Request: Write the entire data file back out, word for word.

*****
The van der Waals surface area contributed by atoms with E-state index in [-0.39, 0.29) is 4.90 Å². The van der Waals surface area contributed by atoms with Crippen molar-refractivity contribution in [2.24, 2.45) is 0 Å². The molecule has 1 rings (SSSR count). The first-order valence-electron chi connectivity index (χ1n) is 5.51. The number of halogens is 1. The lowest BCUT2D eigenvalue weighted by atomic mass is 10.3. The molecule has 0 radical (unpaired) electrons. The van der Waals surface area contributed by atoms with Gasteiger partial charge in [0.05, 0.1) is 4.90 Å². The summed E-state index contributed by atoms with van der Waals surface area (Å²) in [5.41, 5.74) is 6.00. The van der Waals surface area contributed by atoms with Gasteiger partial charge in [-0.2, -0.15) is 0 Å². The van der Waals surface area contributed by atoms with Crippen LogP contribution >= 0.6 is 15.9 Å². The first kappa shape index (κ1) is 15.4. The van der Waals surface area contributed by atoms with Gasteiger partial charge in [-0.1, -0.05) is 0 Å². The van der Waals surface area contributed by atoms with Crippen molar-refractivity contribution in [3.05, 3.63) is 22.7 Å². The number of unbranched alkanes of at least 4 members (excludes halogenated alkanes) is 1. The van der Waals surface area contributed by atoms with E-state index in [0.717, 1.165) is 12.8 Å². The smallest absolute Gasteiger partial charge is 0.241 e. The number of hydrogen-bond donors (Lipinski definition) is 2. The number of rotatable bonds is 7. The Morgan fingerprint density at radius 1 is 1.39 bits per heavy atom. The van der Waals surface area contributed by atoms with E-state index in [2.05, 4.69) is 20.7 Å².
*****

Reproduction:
The van der Waals surface area contributed by atoms with E-state index in [-0.39, 0.29) is 4.90 Å². The van der Waals surface area contributed by atoms with Crippen molar-refractivity contribution in [2.24, 2.45) is 0 Å². The molecule has 1 rings (SSSR count). The first-order valence-electron chi connectivity index (χ1n) is 5.51. The number of halogens is 1. The lowest BCUT2D eigenvalue weighted by atomic mass is 10.3. The molecule has 0 radical (unpaired) electrons. The van der Waals surface area contributed by atoms with Gasteiger partial charge in [0.05, 0.1) is 4.90 Å². The summed E-state index contributed by atoms with van der Waals surface area (Å²) in [5.41, 5.74) is 6.00. The van der Waals surface area contributed by atoms with Gasteiger partial charge in [-0.2, -0.15) is 0 Å². The van der Waals surface area contributed by atoms with Crippen LogP contribution >= 0.6 is 15.9 Å². The first kappa shape index (κ1) is 15.4. The van der Waals surface area contributed by atoms with Gasteiger partial charge in [-0.1, -0.05) is 0 Å². The van der Waals surface area contributed by atoms with Crippen molar-refractivity contribution in [3.05, 3.63) is 22.7 Å². The number of unbranched alkanes of at least 4 members (excludes halogenated alkanes) is 1. The van der Waals surface area contributed by atoms with E-state index in [0.717, 1.165) is 12.8 Å². The smallest absolute Gasteiger partial charge is 0.241 e. The number of hydrogen-bond donors (Lipinski definition) is 2. The number of rotatable bonds is 7. The Morgan fingerprint density at radius 1 is 1.39 bits per heavy atom. The van der Waals surface area contributed by atoms with E-state index in [2.05, 4.69) is 20.7 Å².